I graduated from The Writers’ Workshop at The University of Iowa in 1990 when I was 27. I’m now 54.
In the last 27 years, many of my classmates have gone on to publish books and become well-known authors. And many of these authors’ books have been turned into movies.
I’ve written several novels, but have never published any of them. I was discussing this fact with my psychologist, Dr. Cook.
“Everyone I know has published a book,” I said.
“That’s an exaggeration,” Dr. Cook said.
“What’s wrong with me?”
“You’ve been battling cancer, two bouts of cancer. How many of your writer friends have been doing that?”
“I guess you’re right. Dealing with cancer takes a lot out of you. After my first cancer, I had writer’s block for two years. My brain just wouldn’t clear after all that chemo and radiation.”
“That’s what I mean. Cut yourself some slack,” Dr. Cook said.
Cancer can put your career on hold. If you’re wondering why you’re not further along on your careerpath, take into consideration all you’ve been struggling with. Don’t beat yourself up. With luck, the cancer is behind you now and you can now concentrate on making strides career-wise.
In terms of my writing career, I’ve been told that one of my novels would make a good Hallmark Channel movie script. It’s an interracial love story. Now that I have an apparent reprieve and (I hope) a complete departure from cancer, I’m going to focus on trying to sell the story to Hallmark.
That’s what’s on my post-cancer agenda.
What’s on yours?
Tips for returning to work after cancer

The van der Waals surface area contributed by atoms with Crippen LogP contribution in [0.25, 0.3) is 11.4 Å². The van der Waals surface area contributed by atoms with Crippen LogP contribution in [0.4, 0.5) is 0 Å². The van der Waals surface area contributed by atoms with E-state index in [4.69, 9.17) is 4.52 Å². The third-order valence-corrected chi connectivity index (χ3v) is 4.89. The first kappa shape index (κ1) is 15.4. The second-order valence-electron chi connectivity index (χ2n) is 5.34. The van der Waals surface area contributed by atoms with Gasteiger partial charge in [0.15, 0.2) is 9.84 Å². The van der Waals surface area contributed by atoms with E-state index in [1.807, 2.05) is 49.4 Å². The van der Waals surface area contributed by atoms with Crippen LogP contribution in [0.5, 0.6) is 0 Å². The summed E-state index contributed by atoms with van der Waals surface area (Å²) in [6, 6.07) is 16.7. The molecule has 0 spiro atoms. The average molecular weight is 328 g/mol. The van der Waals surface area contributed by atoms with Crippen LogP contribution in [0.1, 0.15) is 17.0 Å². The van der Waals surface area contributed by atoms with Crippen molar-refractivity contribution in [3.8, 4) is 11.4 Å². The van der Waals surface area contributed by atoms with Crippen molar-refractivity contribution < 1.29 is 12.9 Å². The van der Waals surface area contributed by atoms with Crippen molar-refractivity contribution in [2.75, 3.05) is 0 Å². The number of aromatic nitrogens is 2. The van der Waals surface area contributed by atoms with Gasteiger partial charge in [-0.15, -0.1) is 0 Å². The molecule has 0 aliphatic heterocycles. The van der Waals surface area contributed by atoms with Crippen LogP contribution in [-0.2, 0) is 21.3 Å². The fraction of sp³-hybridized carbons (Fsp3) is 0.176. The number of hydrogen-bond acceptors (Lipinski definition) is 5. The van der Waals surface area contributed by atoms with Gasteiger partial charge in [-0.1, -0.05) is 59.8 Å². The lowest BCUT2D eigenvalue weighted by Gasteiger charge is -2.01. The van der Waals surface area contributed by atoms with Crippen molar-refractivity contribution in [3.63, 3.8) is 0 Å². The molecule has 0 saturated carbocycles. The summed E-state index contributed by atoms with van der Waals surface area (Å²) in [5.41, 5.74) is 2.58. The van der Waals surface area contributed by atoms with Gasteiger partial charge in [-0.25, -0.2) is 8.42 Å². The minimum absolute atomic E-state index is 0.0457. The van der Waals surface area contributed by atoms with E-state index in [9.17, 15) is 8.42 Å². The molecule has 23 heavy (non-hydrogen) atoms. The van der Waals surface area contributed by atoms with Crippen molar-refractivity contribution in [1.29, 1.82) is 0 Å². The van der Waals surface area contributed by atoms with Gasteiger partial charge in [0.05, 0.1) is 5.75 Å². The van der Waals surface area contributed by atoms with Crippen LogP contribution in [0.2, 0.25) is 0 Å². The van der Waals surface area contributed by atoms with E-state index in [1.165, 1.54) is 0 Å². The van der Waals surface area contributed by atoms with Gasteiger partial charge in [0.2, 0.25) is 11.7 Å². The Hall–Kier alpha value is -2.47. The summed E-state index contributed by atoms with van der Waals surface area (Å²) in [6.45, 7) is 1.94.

1. Set some goals for your future.
2. Talk to your supervisor (if you have one) to assure them that despite your health issues, you are still desirous of maintaining your position and working hard.
3. Take it easy at first. You need time to get used to your work life again. Get enough sleep. Take naps.
4. On your first day back, bring in bagels or donuts to show good will and team spirit and to celebrate the fact that you’re cancer-free. This small gift is also a sign of appreciation for your co-workers who have undoubtedly picked up the slack in your absence.
5. Avoid telling upsetting cancer stories. Nobody likes to hear a dissertation about your health problems.
6. Don’t be afraid to ask for help if you need it. For instance, certain procedures or rules might have changed in your absence, and there is no shame in asking for guidance.
7. Don’t be surprised if you’re the “go-to” cancer person in your business or corporation. You’ve been there, and people might come to you to get advice if they or their loved one discovers that they have cancer.
8. Know that returning to work will be trying but remain optimistic that you will get your “mojo” back soon. Rejoice in your inner strength; you’re a survivor. And the sky is the limit for how far you can go in your brilliant career.